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Learning and saloons are not usually associated with one another but the programming staff at Evanston Public Library does not think it always has to be that way. The idea is to provide a forum where people can thoughtfully talk about books, movies, TV and podcasts in a relaxed atmosphere.
Occasionally that means gathering in the Celtic Knot, a charming, dark-paneled Irish restaurant right across from the main branch on Church Street.
Ben Remsen, Evanston Public Library’s adult service librarian and events organizer, who has been promoting this effort, said “for various reasons, not everyone is inclined to come into the library, but we want to find ways to be a hub and serve the whole community.”
To that end, Mr. Remsen has helped develop a series of events to turn what people might be talking about in chat rooms into a more direct and interpersonal experience.
For some, it does not hurt that topics can be discussed, gently argued about and laughed over in venues where they can order a drink.
One of the most popular off-site ideas has been the “Book Report” nights. This is a variation on the usual book group where everyone reads and analyzes the same book each session. Instead, attendees give brief descriptions of books they have read and wish to recommend.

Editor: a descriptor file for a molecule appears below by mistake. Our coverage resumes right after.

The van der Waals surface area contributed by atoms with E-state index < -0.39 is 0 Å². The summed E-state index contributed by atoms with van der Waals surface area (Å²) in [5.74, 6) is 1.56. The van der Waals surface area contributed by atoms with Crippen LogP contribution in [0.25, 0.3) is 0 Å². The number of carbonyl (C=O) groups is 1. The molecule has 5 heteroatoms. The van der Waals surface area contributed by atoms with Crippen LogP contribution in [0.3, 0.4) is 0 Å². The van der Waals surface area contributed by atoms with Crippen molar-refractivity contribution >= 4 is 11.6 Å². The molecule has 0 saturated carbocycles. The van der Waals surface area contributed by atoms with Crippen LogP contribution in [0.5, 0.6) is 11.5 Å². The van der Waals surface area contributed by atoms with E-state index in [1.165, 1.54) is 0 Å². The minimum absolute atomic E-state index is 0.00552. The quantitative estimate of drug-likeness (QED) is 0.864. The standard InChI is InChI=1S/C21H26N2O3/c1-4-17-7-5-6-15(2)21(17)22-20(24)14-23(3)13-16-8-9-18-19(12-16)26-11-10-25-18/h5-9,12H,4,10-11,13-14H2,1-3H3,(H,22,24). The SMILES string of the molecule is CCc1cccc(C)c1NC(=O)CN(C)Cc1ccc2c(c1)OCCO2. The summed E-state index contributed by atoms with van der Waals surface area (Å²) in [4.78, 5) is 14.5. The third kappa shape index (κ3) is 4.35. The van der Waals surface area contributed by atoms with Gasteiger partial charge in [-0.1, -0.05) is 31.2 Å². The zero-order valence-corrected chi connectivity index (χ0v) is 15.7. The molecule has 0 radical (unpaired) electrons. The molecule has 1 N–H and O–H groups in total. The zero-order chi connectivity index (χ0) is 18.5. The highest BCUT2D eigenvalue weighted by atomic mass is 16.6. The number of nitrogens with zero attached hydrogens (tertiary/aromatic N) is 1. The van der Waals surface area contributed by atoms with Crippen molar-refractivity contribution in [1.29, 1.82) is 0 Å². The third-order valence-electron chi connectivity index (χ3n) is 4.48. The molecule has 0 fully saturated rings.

This provides a unique opportunity to pitch a book one feels passionately about, and perhaps enable it to reach a wider audience. It also avoids the sometimes difficult task of getting a consensus on one book and fosters an awareness of a range of good books that might be out there.
Most recently, people drifted into the Celtic Knot, with its wall dedicated to great Irish writers, a prominent shelf of vintage books and castle-like back room, to dissect the latest season of the TV show “Community.” The sitcom, about a set of rather odd characters connected to a community college, was broadcast nationally for five years and later picked up for streaming by Yahoo.
In part, Mr. Remsen came up with the notion of organizing events around media phenomena when he saw that a podcast like “Serial” (a kind of spinoff of “This American Life” on National Public Radio) could generate hundreds of comments on his Facebook page.
Other evenings have involved a tour of Temperance Beer Company and Few Spirits, both local establishments which have sprung up amid the boom for local, unique brands of beer and liquor. Another event held at Prairie Moon explored the Netflix sensation “House of Cards.” The last one analyzed the history/fantasy hit “Game of Thrones.”
Mr. Remsen emphasized that the groups were very informal and without any pressure to speak or know the topic particularly well, with anyone welcome just to sit back and listen. He added that while it helps the organizers if people register in advance, there’s no requirement to do so and each event is separate.
So for those who might want to get their popular culture fix, have a beer and move their insights and opinions away from the keyboard out into the summer air, one can check in with EPL to see what they’re talking about next.